When Deadpool hit theaters two years ago, it was a critical success and one of the highest grossing R-rated films of all time. Tim Miller and Ryan Reynolds gave us one of the most accurate portrayals of a comic book character to date (something Deadpool fans definitely deserved after Wade Wilson’s treatment in X-Men Origins: Wolverine), and introduced a wider audience to the merc with a mouth. Deadpool 2 builds on that success by utilizing the regenerating degenerate’s unique sense of humor even more, adding a few new gems to the cast of quirky, lovable mutants, and creating action sequences that are vastly superior than the original. Everyone involved with Deadpool 2 must have taken the character’s quip “maximum effort” to heart, because the film’s quality clearly shows it. Director David Leitch and his crew wanted to make the best Deadpool sequel they could, and boy did they succeed.
Deadpool 2 follows our favorite burgundy-clad buffoon as he’s forced to protect a teenage mutant (played by the hilarious Julian Dennison) from the time-traveling soldier Cable (Josh Brolin, who does an admirable job making a very dark character never feel out of place in a mostly comedic film). Certain events cause DP to realize he may need help, so enlists the aid of X-Men Colossus and Negasonic Teenage Warhead (with both Stefan Kapičić and Brianna Hildebrand reprising their roles), and even creates his own team, the X-Force. While I’d love to gush about the X-Force members (including the likes of Terry Crews, Bill Skarsgård, and one positively electrifying cameo), I feel they are best seen without any real introduction.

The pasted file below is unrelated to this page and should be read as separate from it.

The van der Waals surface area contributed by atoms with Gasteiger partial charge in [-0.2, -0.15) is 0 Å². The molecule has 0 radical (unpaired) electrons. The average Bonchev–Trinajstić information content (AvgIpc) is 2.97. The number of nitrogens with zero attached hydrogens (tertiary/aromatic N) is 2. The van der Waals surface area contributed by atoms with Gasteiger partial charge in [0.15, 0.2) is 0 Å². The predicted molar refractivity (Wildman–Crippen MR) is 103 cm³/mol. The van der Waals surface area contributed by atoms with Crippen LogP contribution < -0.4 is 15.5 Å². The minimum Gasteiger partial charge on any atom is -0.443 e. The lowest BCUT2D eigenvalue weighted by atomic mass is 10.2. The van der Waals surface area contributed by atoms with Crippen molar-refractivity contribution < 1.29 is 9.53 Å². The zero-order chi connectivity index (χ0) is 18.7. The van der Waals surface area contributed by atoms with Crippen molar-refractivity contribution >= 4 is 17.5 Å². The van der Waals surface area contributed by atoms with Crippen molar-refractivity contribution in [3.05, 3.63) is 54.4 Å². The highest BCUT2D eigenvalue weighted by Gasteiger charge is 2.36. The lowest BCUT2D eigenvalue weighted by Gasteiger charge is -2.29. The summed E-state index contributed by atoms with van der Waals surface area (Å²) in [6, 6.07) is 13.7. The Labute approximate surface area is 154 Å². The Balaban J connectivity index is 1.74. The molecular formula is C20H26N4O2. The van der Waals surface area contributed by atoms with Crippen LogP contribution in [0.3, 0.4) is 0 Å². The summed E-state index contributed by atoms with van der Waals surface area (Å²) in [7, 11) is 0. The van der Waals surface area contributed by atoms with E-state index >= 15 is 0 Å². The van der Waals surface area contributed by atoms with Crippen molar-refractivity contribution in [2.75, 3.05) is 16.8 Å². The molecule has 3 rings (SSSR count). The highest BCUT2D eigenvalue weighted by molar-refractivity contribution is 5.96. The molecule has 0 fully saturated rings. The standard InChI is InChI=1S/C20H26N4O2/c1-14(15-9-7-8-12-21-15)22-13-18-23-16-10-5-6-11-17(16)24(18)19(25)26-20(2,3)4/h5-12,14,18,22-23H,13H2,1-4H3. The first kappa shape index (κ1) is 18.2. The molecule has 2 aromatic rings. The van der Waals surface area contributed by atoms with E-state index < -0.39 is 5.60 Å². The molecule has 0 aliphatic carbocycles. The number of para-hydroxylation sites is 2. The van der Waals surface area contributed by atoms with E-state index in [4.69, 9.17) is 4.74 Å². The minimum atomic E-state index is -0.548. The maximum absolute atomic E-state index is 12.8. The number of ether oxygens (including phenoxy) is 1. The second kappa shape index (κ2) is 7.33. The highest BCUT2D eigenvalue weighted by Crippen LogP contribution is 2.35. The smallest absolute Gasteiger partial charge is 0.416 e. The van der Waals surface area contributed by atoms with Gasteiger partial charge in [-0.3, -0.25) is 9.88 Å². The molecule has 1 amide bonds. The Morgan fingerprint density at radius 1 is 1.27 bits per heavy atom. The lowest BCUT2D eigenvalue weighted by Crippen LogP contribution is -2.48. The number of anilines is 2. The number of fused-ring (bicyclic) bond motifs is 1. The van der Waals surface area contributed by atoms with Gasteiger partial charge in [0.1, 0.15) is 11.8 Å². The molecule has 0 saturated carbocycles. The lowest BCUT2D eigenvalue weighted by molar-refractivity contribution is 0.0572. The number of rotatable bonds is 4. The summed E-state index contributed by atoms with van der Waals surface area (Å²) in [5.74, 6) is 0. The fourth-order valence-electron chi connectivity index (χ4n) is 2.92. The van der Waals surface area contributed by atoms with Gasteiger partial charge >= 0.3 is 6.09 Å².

However, I will say that the stand out member has to be Domino (Zazie Beetz), a mutant with the power of luck. Her unique gift leads to some of the craziest action sequences in the film, and more than a few moments of pure hilarity. If Fox’s planned X-Force movie survives Disney’s acquisition, I hope that Beetz’s Domino is front and center in it.
Deadpool’s roommate, Blind Al (Leslie Uggams), taxi driver/fanboy Dopinder (Karan Soni), and friend/bartender Weasel (TJ Miller) return as well, but have much less to do this time around. While Uggams and Soni are still great during the time they have, Miller felt pretty flat.
Unsurprisingly, Ryan Reynolds steals the show as the title character. Reynolds knows exactly why people love Deadpool so much, and he flaunts it with so much confidence and charisma. The only bits that he lost me were the film’s more dramatic moments. It’s hard to stay somber when every other line is a jab at another character or a reference to another film, but that’s a small complaint against a movie that kept me smiling for almost two hours straight.
With all said and done, Deadpool 2 is exactly what I wanted: more Deadpool. It doesn’t do anything really groundbreaking, but it surpasses the original by just being more of what I wanted. It’s even funnier, has bigger battles, and gives us more of Reynolds’ pitch perfect anti-hero.